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  #1  
Old January 30th, 2018, 05:20 PM
Asher Kelman Asher Kelman is offline
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Default Landscape Photography in Challenging High Dynamic Range Light

I have to celebrate my new Fuji GFX with its 32 to 64mm zoom with the baby size Medium Format sensor. I had to visit Holmby Park in the late morning to see how it handled with the enormous dynamic range of the shade and brightness.


I stitched 32 overlapping shots, handheld in Autopano Giga and the stitching went easilly. This could print at 300 dpi about 54" x 36".





Asher Kelman: Holmby Park Tranquility
January 2018
Fuji GFX 32-64 f4.0
Handheld 32 overlapping shots
Stitched in Autopnao Giga
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Old January 30th, 2018, 05:21 PM
Asher Kelman Asher Kelman is offline
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Does one need such an elite expensive camera for this scene? Well not unless one is planning to print larger that 16x20" or 20x24"!


This challenging scene with dark shade, detailed bark of the trees and bright light in the b.g. could be done with almost any other modern camera from the Olympus and Panasonic 4/3 darlings upward! Most prints selling on the web are less than 16 x 20 so these less costly cameras make sense in more cases than not.


Theoretically, for giant prints and wide dynamic range, (examined up close),one could also use the Sony A7RIII. This is especially true with the Canon 17mm or 24mmT/S lenses. (Or else the Nikon D850). Then one would, I believe, just about approach this Fuji GFX MF quality, for even a very large 6-12 ft high print. I am not sure we could detect the difference!


I will try to do a comparison down the road when I can get my hands on the Sony A7RIII



The Pentax 645Z likely will ace this as it edges out the Fuji GFX by a tad in the dynamic range, but the Fuji lenses appear to be sharper!

If one has a Pentax, there is no more photographer-centric user experience and I can't imagine folk who shoot a Pentax 645Z swopping to Fuji unless they want the ability, as with the Sony A7 series, to be able to use, practically any favorite lenses, (by any manufacturer), they own! Furthermore, Pentax MF users are due for an upgrade as their fabulous system is already several years old.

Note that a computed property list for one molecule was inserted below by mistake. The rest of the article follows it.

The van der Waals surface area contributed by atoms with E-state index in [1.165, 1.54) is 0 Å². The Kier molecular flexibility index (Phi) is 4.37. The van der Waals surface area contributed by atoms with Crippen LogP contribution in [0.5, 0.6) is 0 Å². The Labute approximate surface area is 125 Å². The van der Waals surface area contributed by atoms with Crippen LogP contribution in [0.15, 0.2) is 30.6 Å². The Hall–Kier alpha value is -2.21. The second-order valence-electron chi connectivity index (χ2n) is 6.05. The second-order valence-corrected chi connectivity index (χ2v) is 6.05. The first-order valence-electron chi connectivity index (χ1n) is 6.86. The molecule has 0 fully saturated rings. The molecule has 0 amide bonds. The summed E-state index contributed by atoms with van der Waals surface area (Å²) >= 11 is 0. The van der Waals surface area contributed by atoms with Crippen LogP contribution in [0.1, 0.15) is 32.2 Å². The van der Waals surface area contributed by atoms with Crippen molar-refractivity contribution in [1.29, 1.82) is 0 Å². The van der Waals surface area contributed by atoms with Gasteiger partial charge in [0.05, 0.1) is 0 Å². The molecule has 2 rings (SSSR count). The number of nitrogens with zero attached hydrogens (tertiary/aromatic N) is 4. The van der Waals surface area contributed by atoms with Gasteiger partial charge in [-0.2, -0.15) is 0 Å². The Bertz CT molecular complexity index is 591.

Asher
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Last edited by Asher Kelman; January 31st, 2018 at 01:38 AM.
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  #3  
Old January 30th, 2018, 09:13 PM
Asher Kelman Asher Kelman is offline
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Where the Sony A7RII would be better, perhaps:

The differences might be boiled down to the Sony perhaps having an advantage in cleaner deep shadows when recovered about 5 stops, whereas the Fuji has likely the sharpest standard lenses (and that Sony MF sensor seems to possess more ability for highlight recovery).

If you wanted to show what was in the shadows, Sony's A7RIII would likely do a cleaner job! But here we are looking at printable detail and the Fuji's GF lenses are remarkable.

Canon 5DS would do well to, especially if it had the T/S lenses. But Fuji would still win in dynamic range controlling the highlights.

So why get the Fuji? Well it weighs only 1.7Lb, is built like a tank and can take any lens you throw at it!

Asher
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Old January 30th, 2018, 10:32 PM
Asher Kelman Asher Kelman is offline
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What about weight of one of these fine cameras with a single zoom lens to walk around the streets and parks and for studio photography?



A7RIII 24-70 54.32 oz

GFX 32-64 58.00 oz

Canon 5DS 24-70. 69.00 oz

Nikon D850. 24-70. 69.60 oz

Pentax 645Z. 48-85 83.34 oz



So in practice, for an older gentleman, like myself, weight matters for a camera one will hold for hours. (My own weight is another matter!)

Suprisingly, the Fuji GFX. is pretty much the same weight as an A7RIII, is sharp as one can ask for and is a pleasure to use!

In addition, like the A7RII, if you have a fine Sigma Art or Canon EF mount lens, you can use it with a wonderful Techart or the like AF, IS adapter! I will be using it with the Canon 24mm T/S II, 50 1.2L, the 70-200 2.8 L IS II and a 2 X converer for birds until I aquire something longer.

So this is a good camera for my needs, mostly studio, street and landscape!

Asher
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Old January 30th, 2018, 10:49 PM